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Infographic. Managing a confirmed or suspected COVID-19 case: a guide for sports
  1. Alan Rankin1,2,
  2. Neil Heron3,4
  1. 1Department of Sports Medicine, Sports Institute Northern Ireland, Newtownabbey, Antrim, UK
  2. 2Sport Medicine Department, Sports Medicine NI, Belfast, UK
  3. 3Department of Family Practice, Keele University, Keele, Staffordshire, UK
  4. 4The Centre for Public Health, Queen's University Belfast, Belfast, Northern Ireland
  1. Correspondence to Dr Neil Heron, Department of Family Practice, Keele University, Keele, ST5 5BG, UK; neilheron{at}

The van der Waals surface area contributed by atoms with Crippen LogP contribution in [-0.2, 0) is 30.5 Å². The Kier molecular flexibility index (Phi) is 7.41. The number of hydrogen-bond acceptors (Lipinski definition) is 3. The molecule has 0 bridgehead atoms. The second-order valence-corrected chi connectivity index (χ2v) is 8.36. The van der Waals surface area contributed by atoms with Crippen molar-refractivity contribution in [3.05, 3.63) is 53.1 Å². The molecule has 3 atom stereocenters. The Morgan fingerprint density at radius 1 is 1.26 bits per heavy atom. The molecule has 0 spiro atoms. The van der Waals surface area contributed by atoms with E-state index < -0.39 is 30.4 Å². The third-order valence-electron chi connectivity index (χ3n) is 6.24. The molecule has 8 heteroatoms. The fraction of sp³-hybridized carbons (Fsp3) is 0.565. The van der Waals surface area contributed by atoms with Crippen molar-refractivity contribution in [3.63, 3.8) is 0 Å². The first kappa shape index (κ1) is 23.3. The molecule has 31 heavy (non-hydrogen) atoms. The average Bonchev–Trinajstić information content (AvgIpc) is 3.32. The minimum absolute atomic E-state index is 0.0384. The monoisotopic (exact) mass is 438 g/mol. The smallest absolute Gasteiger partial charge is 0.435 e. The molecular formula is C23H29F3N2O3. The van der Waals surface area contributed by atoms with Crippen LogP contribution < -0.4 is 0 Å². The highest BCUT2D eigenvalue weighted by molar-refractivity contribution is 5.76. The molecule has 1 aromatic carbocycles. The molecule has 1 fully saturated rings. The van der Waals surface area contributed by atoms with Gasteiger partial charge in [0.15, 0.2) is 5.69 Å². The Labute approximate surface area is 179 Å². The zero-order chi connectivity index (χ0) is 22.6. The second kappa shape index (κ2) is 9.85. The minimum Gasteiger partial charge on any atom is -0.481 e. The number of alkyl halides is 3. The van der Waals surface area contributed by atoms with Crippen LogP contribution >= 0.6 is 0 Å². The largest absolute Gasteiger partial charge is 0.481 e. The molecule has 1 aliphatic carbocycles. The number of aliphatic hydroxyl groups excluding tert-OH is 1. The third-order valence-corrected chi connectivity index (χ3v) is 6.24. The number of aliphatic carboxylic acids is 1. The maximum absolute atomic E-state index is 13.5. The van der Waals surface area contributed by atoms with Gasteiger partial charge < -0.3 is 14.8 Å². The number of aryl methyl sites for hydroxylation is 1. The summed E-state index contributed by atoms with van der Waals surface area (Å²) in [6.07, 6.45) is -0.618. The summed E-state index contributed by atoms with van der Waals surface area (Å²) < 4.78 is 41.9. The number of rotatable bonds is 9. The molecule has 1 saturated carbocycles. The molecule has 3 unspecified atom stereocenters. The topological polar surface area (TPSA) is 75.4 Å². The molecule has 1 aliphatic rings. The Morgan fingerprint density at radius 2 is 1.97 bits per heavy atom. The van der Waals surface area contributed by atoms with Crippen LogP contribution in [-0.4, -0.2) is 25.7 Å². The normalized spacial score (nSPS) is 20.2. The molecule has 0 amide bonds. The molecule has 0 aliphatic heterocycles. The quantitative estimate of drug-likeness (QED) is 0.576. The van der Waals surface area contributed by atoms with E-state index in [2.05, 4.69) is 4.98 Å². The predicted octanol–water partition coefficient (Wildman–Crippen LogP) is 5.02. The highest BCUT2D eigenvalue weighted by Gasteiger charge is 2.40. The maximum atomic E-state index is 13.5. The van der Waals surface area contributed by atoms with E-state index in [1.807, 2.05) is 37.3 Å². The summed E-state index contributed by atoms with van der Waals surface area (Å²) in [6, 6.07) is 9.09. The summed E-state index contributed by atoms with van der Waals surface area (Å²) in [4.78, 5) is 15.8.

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COVID-19 had, and continues to have, a significant impact on the 2020 sporting calendar, with the summer Tokyo Olympics postponed until 2021 and cancellation of a number of other sporting events and tournaments.1 Athletes and their sports are now slowly returning to a ‘new normal’ during this COVID-19 pandemic,2 and as athletes return to their sport in the coming months, we are expecting to see a number of athletes who develop suspected COVID-19 symptoms or indeed test positive for COVID-19. In our roles at sporting facilities/sports organisations, what is our responsibility to both the athlete with suspected COVID-19 symptoms and/or who test positive for COVID-19 as well as the other athletes and staff working within this environment?

First, to minimise the spread of COVID-19, athletes and their support staff need to ensure appropriate physical distancing, hand hygiene, use of face masks, limiting social contacts and considering modified forms of the sport. …

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